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Left: The Nesjavellir Geothermal Power Plant in ÃŽingvellir, Iceland (Foto: Gretar Ãvarsson, 2006; via wikimedia)
Right: Well-log based prediction of rock thermal conductivity (Fuchs & Förster, 2013)

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Improving the temperature predictions of subsurface thermal models by using high-quality input data. Part 1: Uncertainty analysis of the thermal-conductivity parameterization

Author: Fuchs, S.; Balling, N. (2016)

Journal: Geotehrmics - Band 64, Heft , Seiten 42-54

ISSN: 0375-6505

DOI: 10.1016/j.geothermics.2016.04.010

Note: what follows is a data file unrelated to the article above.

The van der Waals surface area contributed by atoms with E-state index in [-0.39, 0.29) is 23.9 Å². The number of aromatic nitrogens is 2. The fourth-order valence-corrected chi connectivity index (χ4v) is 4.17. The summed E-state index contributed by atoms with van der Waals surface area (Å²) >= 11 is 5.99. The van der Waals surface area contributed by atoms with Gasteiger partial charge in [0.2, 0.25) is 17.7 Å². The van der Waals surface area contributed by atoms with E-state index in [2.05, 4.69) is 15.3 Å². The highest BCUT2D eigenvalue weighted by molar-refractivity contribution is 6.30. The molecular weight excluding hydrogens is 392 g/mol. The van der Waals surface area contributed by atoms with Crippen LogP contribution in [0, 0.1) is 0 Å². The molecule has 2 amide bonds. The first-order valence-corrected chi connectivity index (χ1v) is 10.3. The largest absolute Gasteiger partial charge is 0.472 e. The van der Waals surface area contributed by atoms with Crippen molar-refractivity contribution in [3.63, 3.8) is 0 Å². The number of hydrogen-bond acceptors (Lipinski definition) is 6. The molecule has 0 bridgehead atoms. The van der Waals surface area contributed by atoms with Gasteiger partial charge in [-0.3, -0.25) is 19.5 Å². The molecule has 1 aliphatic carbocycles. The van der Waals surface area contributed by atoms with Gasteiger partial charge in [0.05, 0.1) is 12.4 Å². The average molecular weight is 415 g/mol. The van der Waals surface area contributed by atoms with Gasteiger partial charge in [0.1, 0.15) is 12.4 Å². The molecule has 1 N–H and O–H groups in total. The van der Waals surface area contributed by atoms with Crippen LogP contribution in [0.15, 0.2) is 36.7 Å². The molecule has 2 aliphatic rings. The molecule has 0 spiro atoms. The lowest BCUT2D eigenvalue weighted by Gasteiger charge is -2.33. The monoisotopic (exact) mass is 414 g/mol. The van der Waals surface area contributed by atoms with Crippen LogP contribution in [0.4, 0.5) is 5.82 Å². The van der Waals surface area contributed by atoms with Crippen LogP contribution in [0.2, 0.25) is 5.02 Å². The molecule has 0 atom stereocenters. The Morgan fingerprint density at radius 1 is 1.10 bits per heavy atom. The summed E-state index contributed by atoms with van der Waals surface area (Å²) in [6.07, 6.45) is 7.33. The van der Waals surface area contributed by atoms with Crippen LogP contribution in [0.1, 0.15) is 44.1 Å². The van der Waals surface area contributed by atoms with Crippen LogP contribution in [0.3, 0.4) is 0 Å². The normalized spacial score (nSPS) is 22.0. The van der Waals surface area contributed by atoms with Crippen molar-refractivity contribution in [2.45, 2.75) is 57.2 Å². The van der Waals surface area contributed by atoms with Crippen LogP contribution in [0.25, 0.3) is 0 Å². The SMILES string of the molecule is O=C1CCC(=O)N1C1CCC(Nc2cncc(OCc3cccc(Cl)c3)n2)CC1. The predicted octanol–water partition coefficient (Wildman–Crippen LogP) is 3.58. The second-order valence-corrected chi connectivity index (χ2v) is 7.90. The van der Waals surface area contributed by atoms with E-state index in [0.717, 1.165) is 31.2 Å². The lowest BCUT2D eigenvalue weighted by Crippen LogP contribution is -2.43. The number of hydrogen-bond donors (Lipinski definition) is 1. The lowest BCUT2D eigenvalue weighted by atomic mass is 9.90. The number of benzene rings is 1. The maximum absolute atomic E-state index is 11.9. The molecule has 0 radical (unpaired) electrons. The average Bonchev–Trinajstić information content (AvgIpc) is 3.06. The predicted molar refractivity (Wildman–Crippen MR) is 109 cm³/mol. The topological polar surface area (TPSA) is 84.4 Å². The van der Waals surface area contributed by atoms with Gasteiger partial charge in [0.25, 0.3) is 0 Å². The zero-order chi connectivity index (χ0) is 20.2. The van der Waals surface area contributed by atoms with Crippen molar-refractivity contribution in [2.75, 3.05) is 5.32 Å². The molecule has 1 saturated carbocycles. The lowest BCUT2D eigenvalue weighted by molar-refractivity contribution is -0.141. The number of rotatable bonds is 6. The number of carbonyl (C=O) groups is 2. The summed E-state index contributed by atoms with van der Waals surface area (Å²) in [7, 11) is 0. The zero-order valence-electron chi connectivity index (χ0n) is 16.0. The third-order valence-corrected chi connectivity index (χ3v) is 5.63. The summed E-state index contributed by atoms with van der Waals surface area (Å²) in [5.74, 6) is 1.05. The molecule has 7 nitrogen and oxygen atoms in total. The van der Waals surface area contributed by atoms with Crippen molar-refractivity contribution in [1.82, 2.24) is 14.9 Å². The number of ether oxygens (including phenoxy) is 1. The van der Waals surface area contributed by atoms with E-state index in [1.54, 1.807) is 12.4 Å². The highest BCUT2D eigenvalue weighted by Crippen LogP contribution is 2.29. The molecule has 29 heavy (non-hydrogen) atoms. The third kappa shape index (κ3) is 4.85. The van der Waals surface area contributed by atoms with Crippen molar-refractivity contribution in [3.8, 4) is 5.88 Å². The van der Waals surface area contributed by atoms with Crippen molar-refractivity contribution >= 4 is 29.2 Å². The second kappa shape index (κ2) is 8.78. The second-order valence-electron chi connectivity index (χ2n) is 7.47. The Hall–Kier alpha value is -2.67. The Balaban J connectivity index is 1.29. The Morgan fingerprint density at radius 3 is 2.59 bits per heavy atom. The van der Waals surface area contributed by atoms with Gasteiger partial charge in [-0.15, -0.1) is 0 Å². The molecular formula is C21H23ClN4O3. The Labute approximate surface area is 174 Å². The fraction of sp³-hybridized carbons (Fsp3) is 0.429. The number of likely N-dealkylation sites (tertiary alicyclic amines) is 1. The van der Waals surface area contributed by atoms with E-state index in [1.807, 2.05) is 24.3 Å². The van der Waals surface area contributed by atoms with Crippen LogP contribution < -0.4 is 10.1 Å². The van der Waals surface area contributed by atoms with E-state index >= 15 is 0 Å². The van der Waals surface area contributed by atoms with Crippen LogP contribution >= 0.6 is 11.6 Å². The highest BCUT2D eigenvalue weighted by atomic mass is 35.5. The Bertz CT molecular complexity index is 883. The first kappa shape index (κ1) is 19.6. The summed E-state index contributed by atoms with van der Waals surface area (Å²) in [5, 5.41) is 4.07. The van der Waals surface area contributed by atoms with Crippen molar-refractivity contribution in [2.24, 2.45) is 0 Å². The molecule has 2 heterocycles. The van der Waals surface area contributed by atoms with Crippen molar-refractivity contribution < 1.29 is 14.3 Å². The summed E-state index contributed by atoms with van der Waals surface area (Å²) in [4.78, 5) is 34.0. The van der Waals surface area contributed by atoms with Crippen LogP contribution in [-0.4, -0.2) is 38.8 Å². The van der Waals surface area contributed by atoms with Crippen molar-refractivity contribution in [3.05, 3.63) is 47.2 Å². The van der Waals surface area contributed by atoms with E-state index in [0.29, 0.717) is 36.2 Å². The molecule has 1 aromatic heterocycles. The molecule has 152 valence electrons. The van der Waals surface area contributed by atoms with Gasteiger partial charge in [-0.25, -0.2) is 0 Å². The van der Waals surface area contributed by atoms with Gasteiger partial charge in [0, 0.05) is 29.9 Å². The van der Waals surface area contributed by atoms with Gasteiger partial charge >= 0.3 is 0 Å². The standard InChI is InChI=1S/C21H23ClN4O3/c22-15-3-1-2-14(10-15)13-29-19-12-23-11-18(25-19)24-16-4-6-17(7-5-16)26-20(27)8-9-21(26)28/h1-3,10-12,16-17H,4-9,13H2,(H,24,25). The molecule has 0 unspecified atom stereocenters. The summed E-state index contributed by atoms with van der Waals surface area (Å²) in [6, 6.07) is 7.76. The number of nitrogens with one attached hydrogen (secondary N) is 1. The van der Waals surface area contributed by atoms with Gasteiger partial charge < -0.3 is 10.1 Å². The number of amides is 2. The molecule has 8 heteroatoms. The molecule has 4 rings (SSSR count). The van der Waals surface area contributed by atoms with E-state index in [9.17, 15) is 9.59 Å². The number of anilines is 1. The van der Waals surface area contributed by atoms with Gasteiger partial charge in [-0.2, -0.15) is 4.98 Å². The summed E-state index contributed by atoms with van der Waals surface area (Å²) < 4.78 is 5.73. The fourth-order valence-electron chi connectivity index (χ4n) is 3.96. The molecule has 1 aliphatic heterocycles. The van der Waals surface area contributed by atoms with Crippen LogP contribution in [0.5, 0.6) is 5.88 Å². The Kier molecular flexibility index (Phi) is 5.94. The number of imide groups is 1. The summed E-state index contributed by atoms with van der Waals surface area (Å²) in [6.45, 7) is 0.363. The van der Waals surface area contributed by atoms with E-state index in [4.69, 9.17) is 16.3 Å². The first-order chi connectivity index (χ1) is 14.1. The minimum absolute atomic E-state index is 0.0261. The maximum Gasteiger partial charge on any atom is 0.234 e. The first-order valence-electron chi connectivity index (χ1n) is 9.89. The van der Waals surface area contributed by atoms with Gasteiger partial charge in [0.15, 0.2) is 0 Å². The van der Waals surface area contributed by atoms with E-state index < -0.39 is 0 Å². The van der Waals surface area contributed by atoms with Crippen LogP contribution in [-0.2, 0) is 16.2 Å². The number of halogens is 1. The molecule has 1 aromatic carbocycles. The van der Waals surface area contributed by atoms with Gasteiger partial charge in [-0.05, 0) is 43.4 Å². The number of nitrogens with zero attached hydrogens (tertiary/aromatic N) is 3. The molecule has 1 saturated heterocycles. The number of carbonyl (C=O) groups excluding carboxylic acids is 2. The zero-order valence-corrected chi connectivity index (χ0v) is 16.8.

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The subsurface temperature field and the geothermal conditions in sedimentary basins are frequently examined by using numerical thermal models. For those models, detailed knowledge of rock thermal properties are paramount for a reliable parameterization of layer properties and boundary conditions. Despite the state-of-the-art in other research fields (e.g. hydrogeological ground-water models) where the spatial permeability variations within geological layers is often considered, parameterization of the major rock thermal properties (in particular thermal conductivity, to minor extent heat production&umfang=wort">radiogenic heat production and specific heat capacity) is almost always conducted by applying constant parameters for each modelled layer. Moreover, initial parameter values are usually obtained from only few core measurements and/or literature values, which raise questions for their representativeness. Only some rare studies have considered detailed lithological composition or well log information, still with constant layer properties. This study presents a thermal-modelling scenario analysis in which we demonstrate how the use of both different parameter input type (from literature, lithology and well logs) and parameter input style (constant or spatially varying layer values) affects model temperature predictions in sedimentary basins. It is a case study located in the Danish-German border region at the northern margin of the North German Basin. To conduct the scenario analysis, rock thermal properties are determined from lithological descriptions and standard petrophysical well logs for several boreholes in the area of study. Statistical values of rock thermal properties are derived for each geological formation at each well location and, furthermore, for the entire dataset. The thermal model is validated against known observed temperatures of good quality. Results clearly show that the use of location-specific well-log derived rock thermal properties and the integration of laterally varying input data (reflecting changes of lithofacies) significantly improves the temperature prediction. The parameterization from boreholes always prevails over the parameterization based on literature values, and it allows for reducing uncertainty of model temperatures by up to 80%.